Mad-as-hellers on the right hate government; mad-as-hellers on the left hate big business. Both share a growing sense that the economic game is rigged against them. The two are also united by how much they detest Wall Street and its bailout, and their contempt for any cozy relationship between big business and government. They distrust the Fed, and have no particular fondness for international trade, either. Mad-as-hellers are likely to be a formidable force in the upcoming midterms and beyond.

Obama is responding. That’s one way to view his newly-proposed crackdown on Wall Street -- limiting the size and potential risks big banks can take on, and imposing new fees on the biggest banks designed to repay outlays for the bailout. It also explains why the President is making another attempt to increase taxes on the overseas earnings of multinational corporations, and reduce tax breaks for hedge-fund managers and oil and gas companies. And why he feels it’s a good time to let the Bush tax cuts expire on higher-income individuals (whose propensity to spend is limited even absent higher taxes), although not on the middle class.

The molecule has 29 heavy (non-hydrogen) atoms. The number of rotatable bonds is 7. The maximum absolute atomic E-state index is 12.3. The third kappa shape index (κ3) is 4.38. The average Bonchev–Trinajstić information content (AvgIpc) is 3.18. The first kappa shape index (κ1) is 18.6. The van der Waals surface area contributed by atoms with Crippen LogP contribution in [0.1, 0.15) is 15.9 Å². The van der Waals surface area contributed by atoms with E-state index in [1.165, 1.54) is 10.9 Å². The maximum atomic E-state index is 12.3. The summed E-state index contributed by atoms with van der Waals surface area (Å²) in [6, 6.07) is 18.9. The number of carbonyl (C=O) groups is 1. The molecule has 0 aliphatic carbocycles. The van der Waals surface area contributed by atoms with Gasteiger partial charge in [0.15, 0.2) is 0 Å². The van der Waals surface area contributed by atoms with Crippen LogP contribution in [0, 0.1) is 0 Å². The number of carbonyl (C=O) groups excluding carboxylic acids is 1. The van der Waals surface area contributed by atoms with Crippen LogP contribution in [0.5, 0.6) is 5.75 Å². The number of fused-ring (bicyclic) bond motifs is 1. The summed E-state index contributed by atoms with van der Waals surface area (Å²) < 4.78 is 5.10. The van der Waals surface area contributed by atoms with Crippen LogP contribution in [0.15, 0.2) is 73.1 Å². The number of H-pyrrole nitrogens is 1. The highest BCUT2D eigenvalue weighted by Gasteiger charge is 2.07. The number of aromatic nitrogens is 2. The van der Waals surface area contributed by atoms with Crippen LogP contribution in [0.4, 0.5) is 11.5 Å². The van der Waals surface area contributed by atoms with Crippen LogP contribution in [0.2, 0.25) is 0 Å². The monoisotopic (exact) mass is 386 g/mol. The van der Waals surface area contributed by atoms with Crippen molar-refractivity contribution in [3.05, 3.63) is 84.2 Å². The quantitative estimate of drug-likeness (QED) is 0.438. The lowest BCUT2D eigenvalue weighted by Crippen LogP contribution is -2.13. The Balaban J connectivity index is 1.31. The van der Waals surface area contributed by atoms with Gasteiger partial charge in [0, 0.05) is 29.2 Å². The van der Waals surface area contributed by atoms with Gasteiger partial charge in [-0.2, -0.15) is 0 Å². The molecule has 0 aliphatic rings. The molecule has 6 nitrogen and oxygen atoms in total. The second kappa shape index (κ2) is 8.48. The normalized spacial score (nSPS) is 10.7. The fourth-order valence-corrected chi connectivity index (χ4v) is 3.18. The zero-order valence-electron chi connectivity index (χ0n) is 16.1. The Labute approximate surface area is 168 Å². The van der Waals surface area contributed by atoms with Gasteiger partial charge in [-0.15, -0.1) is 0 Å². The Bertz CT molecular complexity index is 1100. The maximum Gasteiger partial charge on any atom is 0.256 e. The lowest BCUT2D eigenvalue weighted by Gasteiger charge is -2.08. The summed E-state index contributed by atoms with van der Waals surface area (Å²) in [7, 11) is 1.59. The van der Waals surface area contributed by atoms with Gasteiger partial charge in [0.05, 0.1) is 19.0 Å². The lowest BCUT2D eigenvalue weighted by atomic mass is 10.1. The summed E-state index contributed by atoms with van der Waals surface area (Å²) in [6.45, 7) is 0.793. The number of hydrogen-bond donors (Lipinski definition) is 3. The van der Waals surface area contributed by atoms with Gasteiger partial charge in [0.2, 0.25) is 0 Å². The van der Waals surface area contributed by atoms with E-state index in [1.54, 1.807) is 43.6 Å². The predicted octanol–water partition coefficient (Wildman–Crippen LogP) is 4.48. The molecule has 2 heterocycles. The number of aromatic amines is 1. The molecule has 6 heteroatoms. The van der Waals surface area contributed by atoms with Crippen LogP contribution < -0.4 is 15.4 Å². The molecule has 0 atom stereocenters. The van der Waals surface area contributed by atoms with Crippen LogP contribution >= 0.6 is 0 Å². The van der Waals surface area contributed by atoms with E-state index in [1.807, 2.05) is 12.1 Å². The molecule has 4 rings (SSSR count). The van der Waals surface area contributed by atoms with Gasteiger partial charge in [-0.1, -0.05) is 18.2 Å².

The mad-as-hellers’ influence could also be seen in the Senate’s initial resistance to confirm Ben Bernanke for another term as Fed Chair, and in continued congressional threats to the independence of the Fed. Trade agreements have also suffered. The President’s single trade request during his first year of office -- duty-free status on exports from Afghanistan and Pakistan, in order to boost employment in these troubled areas and thereby counter terrorist groups -- was shot down by Congress. Pending trade agreements with South Korea and Columbia have been put on hold.

In sum: If you want to understand Obamanomics one year out, look at the demand-side hole we’re still in, the gargantuan boomer deficit we’re heading for, and the mad-as-hell party these bad times have spawned. How Obama deals with all three will be the real economic test of his presidency.

By Robert Reich

Robert B. Reich is Chancellor's Professor of Public Policy at the University of California at Berkeley and Senior Fellow at the Blum Center for Developing Economies. He served as Secretary of Labor in the Clinton administration, for which Time Magazine named him one of the ten most effective cabinet secretaries of the twentieth century. He has written 15 books, including the best sellers "Aftershock", "The Work of Nations," and"Beyond Outrage," and, his most recent, "The Common Good." He is also a founding editor of the American Prospect magazine, chairman of Common Cause, a member of the American Academy of Arts and Sciences, and co-creator of the award-winning documentary, "Inequality For All." He's also co-creator of the Netflix original documentary "Saving Capitalism."

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Bank Reform Barack Obama Federal Deficit Great Recession Taxes U.s. Economy